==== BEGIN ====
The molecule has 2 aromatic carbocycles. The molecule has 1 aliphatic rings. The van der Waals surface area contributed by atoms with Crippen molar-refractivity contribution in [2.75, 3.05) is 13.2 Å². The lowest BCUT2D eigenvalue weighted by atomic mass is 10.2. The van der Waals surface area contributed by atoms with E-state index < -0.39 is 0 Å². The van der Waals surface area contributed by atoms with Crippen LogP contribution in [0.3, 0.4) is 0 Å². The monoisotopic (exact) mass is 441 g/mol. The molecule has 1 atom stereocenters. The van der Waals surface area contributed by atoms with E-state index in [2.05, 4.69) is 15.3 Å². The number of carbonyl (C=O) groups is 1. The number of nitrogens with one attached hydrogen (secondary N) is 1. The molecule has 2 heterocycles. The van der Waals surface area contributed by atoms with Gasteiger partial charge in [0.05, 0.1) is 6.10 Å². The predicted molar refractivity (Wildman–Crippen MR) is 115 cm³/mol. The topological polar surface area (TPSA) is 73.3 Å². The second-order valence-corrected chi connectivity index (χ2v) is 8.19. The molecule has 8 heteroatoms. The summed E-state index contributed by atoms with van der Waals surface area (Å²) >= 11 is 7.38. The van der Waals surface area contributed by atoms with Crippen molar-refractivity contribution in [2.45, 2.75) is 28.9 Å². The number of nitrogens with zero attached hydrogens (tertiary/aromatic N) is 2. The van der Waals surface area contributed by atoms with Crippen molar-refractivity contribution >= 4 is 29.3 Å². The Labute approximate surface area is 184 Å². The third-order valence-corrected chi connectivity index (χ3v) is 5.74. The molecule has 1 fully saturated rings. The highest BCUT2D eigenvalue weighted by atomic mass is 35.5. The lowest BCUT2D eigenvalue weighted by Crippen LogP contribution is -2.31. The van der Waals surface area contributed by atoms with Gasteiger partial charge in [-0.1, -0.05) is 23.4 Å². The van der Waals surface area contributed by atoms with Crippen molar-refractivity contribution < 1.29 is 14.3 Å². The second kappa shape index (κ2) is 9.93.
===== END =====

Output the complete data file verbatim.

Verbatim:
The molecule has 2 aromatic carbocycles. The molecule has 1 aliphatic rings. The van der Waals surface area contributed by atoms with Crippen molar-refractivity contribution in [2.75, 3.05) is 13.2 Å². The lowest BCUT2D eigenvalue weighted by atomic mass is 10.2. The van der Waals surface area contributed by atoms with E-state index < -0.39 is 0 Å². The van der Waals surface area contributed by atoms with Crippen LogP contribution in [0.3, 0.4) is 0 Å². The monoisotopic (exact) mass is 441 g/mol. The molecule has 1 atom stereocenters. The van der Waals surface area contributed by atoms with E-state index in [2.05, 4.69) is 15.3 Å². The number of carbonyl (C=O) groups is 1. The number of nitrogens with one attached hydrogen (secondary N) is 1. The molecule has 2 heterocycles. The van der Waals surface area contributed by atoms with Gasteiger partial charge in [0.05, 0.1) is 6.10 Å². The predicted molar refractivity (Wildman–Crippen MR) is 115 cm³/mol. The topological polar surface area (TPSA) is 73.3 Å². The second-order valence-corrected chi connectivity index (χ2v) is 8.19. The molecule has 8 heteroatoms. The summed E-state index contributed by atoms with van der Waals surface area (Å²) >= 11 is 7.38. The van der Waals surface area contributed by atoms with Crippen molar-refractivity contribution in [2.45, 2.75) is 28.9 Å². The number of nitrogens with zero attached hydrogens (tertiary/aromatic N) is 2. The van der Waals surface area contributed by atoms with Crippen molar-refractivity contribution >= 4 is 29.3 Å². The Labute approximate surface area is 184 Å². The third-order valence-corrected chi connectivity index (χ3v) is 5.74. The molecule has 1 fully saturated rings. The highest BCUT2D eigenvalue weighted by atomic mass is 35.5. The lowest BCUT2D eigenvalue weighted by Crippen LogP contribution is -2.31. The van der Waals surface area contributed by atoms with Gasteiger partial charge in [-0.1, -0.05) is 23.4 Å². The van der Waals surface area contributed by atoms with Crippen molar-refractivity contribution < 1.29 is 14.3 Å². The second kappa shape index (κ2) is 9.93.